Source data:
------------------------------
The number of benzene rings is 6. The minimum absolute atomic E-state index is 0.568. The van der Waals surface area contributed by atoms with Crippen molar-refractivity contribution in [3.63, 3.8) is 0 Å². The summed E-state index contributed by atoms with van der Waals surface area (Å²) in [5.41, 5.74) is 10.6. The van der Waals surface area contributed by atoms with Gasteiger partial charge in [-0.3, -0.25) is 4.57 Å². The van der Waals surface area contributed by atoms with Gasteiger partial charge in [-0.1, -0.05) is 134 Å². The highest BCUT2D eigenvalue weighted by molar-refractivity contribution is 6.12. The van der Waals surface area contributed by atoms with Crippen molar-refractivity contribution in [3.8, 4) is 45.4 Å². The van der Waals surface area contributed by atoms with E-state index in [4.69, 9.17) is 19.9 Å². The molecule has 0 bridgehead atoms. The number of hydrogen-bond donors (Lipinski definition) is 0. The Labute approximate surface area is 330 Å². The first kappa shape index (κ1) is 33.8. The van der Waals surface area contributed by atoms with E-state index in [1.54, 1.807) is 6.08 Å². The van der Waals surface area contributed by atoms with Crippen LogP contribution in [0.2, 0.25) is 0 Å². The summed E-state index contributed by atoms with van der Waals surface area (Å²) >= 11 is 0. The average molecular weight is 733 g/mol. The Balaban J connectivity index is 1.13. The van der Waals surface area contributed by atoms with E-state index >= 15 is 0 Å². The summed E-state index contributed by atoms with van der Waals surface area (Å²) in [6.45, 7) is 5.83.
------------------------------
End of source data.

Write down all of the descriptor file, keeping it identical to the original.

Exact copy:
The number of benzene rings is 6. The minimum absolute atomic E-state index is 0.568. The van der Waals surface area contributed by atoms with Crippen molar-refractivity contribution in [3.63, 3.8) is 0 Å². The summed E-state index contributed by atoms with van der Waals surface area (Å²) in [5.41, 5.74) is 10.6. The van der Waals surface area contributed by atoms with Gasteiger partial charge in [-0.3, -0.25) is 4.57 Å². The van der Waals surface area contributed by atoms with Gasteiger partial charge in [-0.1, -0.05) is 134 Å². The highest BCUT2D eigenvalue weighted by molar-refractivity contribution is 6.12. The van der Waals surface area contributed by atoms with Crippen molar-refractivity contribution in [3.8, 4) is 45.4 Å². The van der Waals surface area contributed by atoms with E-state index in [4.69, 9.17) is 19.9 Å². The molecule has 0 bridgehead atoms. The number of hydrogen-bond donors (Lipinski definition) is 0. The Labute approximate surface area is 330 Å². The first kappa shape index (κ1) is 33.8. The van der Waals surface area contributed by atoms with E-state index in [1.54, 1.807) is 6.08 Å². The van der Waals surface area contributed by atoms with Crippen LogP contribution in [0.2, 0.25) is 0 Å². The summed E-state index contributed by atoms with van der Waals surface area (Å²) >= 11 is 0. The average molecular weight is 733 g/mol. The Balaban J connectivity index is 1.13. The van der Waals surface area contributed by atoms with E-state index >= 15 is 0 Å². The summed E-state index contributed by atoms with van der Waals surface area (Å²) in [6.45, 7) is 5.83.